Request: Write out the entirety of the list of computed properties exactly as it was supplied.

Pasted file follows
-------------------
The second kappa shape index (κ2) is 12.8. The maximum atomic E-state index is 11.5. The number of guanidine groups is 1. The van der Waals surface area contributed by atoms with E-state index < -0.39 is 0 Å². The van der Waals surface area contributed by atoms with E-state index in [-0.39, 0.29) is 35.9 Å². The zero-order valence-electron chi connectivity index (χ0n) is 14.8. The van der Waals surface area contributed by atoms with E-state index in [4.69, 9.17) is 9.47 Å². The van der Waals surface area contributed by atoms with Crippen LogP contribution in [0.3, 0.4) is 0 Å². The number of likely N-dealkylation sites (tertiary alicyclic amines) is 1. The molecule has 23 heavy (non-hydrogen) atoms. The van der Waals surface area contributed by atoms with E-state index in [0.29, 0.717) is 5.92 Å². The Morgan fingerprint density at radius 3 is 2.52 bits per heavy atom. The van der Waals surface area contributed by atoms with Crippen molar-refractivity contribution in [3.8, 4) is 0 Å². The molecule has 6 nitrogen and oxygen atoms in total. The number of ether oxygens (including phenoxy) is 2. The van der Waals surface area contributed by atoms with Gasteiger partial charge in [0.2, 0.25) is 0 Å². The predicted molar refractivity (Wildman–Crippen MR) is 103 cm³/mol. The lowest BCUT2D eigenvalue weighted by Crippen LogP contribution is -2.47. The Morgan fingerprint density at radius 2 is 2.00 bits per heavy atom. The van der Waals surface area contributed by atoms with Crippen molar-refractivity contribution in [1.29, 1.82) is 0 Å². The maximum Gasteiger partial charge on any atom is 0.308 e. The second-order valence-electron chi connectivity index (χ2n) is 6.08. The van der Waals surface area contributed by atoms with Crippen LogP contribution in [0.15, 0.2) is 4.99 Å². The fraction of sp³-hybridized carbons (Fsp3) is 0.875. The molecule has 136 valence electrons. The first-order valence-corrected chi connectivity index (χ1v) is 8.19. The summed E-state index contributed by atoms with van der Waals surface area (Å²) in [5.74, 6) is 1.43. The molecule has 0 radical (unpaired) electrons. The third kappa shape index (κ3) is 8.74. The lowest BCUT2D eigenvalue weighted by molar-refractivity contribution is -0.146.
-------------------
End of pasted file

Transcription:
The second kappa shape index (κ2) is 12.8. The maximum atomic E-state index is 11.5. The number of guanidine groups is 1. The van der Waals surface area contributed by atoms with E-state index < -0.39 is 0 Å². The van der Waals surface area contributed by atoms with E-state index in [-0.39, 0.29) is 35.9 Å². The zero-order valence-electron chi connectivity index (χ0n) is 14.8. The van der Waals surface area contributed by atoms with E-state index in [4.69, 9.17) is 9.47 Å². The van der Waals surface area contributed by atoms with Crippen LogP contribution in [0.3, 0.4) is 0 Å². The number of likely N-dealkylation sites (tertiary alicyclic amines) is 1. The molecule has 23 heavy (non-hydrogen) atoms. The van der Waals surface area contributed by atoms with E-state index in [0.29, 0.717) is 5.92 Å². The Morgan fingerprint density at radius 3 is 2.52 bits per heavy atom. The van der Waals surface area contributed by atoms with Crippen molar-refractivity contribution in [3.8, 4) is 0 Å². The molecule has 6 nitrogen and oxygen atoms in total. The number of ether oxygens (including phenoxy) is 2. The van der Waals surface area contributed by atoms with Gasteiger partial charge in [0.2, 0.25) is 0 Å². The predicted molar refractivity (Wildman–Crippen MR) is 103 cm³/mol. The lowest BCUT2D eigenvalue weighted by Crippen LogP contribution is -2.47. The Morgan fingerprint density at radius 2 is 2.00 bits per heavy atom. The van der Waals surface area contributed by atoms with Crippen molar-refractivity contribution in [1.29, 1.82) is 0 Å². The maximum Gasteiger partial charge on any atom is 0.308 e. The second-order valence-electron chi connectivity index (χ2n) is 6.08. The van der Waals surface area contributed by atoms with Crippen LogP contribution in [0.15, 0.2) is 4.99 Å². The fraction of sp³-hybridized carbons (Fsp3) is 0.875. The molecule has 136 valence electrons. The first-order valence-corrected chi connectivity index (χ1v) is 8.19. The summed E-state index contributed by atoms with van der Waals surface area (Å²) in [5.74, 6) is 1.43. The molecule has 0 radical (unpaired) electrons. The third kappa shape index (κ3) is 8.74. The lowest BCUT2D eigenvalue weighted by molar-refractivity contribution is -0.146.